Now Pharaoh must have noticed by now that each time that Moses said something was going to happen…that that something did indeed happen. When Moses had said that the river would turn to blood…it had indeed turned to blood. When Moses had said that frogs would invade Egypt…frogs had indeed invaded Egypt. When Moses had said that lice would infest the Egyptians…lice had indeed infested the Egyptians. The same with the flies, the dead livestock, the boils, the hail, the locusts, and even the darkness. And this time, Moses was saying that all the firstborn of Egypt would die…and so Pharaoh must have known that it was going to happen. And with the stakes so high…with so much at risk…and with Moses’ proven track record…of course Pharaoh immediately let the Israelites go…right? There was no way that Pharaoh was going to risk the countless Egyptian lives, including the life of his very own son…right? Well, no. No unfortunately kidzos that’s not what Pharaoh was going to do. And the Bible says that Pharaoh, “did not let the children of Israel go out of his land.” (11:10)
Now, for reasons that are a bit difficult to explain, unlike many of the previous plagues, the Israelites weren’t entirely off the hook for this plague. The Bible says that what was happening here is that God was “executing judgement” on the land of Egypt. And because the Israelites were also in the land of Egypt, that meant that the Israelites would get judged too. And you know kidzos when God just simply executes judgement…ya know without any mercy…well…then we all get what we deserve. And since we are sinners…what we deserve is the punishment that was promised to Adam & Eve all those years ago when they ate the fruit of the tree…when God said “in the day that you shall eat of it you shall surely die” (Gen. 2:17)…the punishment of death. But…just like with Adam and Eve, the merciful God that we serve provided the Israelites with a way out.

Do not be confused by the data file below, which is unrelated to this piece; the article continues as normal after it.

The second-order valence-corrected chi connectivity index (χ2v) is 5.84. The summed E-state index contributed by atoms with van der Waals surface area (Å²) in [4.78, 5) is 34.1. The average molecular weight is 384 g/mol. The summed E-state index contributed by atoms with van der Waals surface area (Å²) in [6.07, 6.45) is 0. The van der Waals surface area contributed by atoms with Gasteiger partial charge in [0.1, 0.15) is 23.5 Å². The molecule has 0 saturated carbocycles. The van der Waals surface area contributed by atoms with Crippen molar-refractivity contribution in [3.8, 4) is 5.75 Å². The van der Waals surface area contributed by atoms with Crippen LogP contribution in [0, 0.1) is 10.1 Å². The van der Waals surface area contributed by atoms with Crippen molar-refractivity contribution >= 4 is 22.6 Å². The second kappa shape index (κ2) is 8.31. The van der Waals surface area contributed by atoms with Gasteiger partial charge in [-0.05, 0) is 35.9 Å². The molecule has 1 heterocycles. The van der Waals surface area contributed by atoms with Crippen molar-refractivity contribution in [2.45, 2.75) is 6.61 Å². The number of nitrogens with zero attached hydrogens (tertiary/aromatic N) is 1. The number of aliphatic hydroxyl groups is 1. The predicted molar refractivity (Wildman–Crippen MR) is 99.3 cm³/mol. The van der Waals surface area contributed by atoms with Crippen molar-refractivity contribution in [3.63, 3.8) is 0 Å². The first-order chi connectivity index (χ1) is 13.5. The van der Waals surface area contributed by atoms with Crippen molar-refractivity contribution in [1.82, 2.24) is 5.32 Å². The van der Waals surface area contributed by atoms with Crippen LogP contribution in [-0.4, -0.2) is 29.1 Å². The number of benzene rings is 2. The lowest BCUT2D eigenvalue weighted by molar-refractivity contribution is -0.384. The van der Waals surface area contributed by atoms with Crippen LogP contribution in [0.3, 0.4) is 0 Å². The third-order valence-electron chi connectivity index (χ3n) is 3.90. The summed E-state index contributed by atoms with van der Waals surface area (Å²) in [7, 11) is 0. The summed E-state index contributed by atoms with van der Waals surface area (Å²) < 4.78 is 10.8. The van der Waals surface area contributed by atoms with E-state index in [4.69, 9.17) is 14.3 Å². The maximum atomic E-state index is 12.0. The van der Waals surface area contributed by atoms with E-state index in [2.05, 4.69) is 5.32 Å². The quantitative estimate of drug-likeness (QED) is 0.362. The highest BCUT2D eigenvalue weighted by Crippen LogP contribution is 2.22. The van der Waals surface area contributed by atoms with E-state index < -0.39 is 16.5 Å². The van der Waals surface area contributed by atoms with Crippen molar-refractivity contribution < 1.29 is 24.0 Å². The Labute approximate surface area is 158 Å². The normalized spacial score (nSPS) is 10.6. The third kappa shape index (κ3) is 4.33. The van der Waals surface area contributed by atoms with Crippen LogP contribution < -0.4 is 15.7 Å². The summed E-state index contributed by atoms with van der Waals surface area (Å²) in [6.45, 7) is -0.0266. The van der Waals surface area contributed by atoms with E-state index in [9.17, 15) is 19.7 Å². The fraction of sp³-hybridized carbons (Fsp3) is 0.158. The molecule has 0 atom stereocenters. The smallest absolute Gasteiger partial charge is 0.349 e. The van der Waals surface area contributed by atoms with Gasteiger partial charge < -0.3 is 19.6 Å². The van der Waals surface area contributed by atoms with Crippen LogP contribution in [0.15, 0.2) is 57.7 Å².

And what was this way out? Well, Moses called all the elders of Israel together and explained it to them, saying, “(21) Pick out and take lambs for yourselves according to your families, and kill the Passoverlamb. (22) And you shall take a bunch of hyssop, dipitin the blood thatisin the basin, and strike the lintel and the two doorposts with the blood thatisin the basin. And none of you shall go out of the door of his house until morning. (23) For the LORD will pass through to strike the Egyptians; and when He sees the blood on the lintel and on the two doorposts, the LORD will pass over the door and not allow the destroyer to come into your houses to strikeyou.” (12:21-23) So each Israelite family was to kill a lamb, take the lamb’s blood, and put it on the door frame of their home…on the top and on the sides of the door frame. And if they did that, and if they stayed inside their home all that night, then God promised that He would pass over their home and not pass judgement on their home. The blood of the lamb was their way out. And after hearing this, the Bible says that the Israelites, “bowed their heads and worshiped. (28) Then the children of Israel went away and didso;just as the LORD had commanded Moses and Aaron, so they did.” (12:27-28)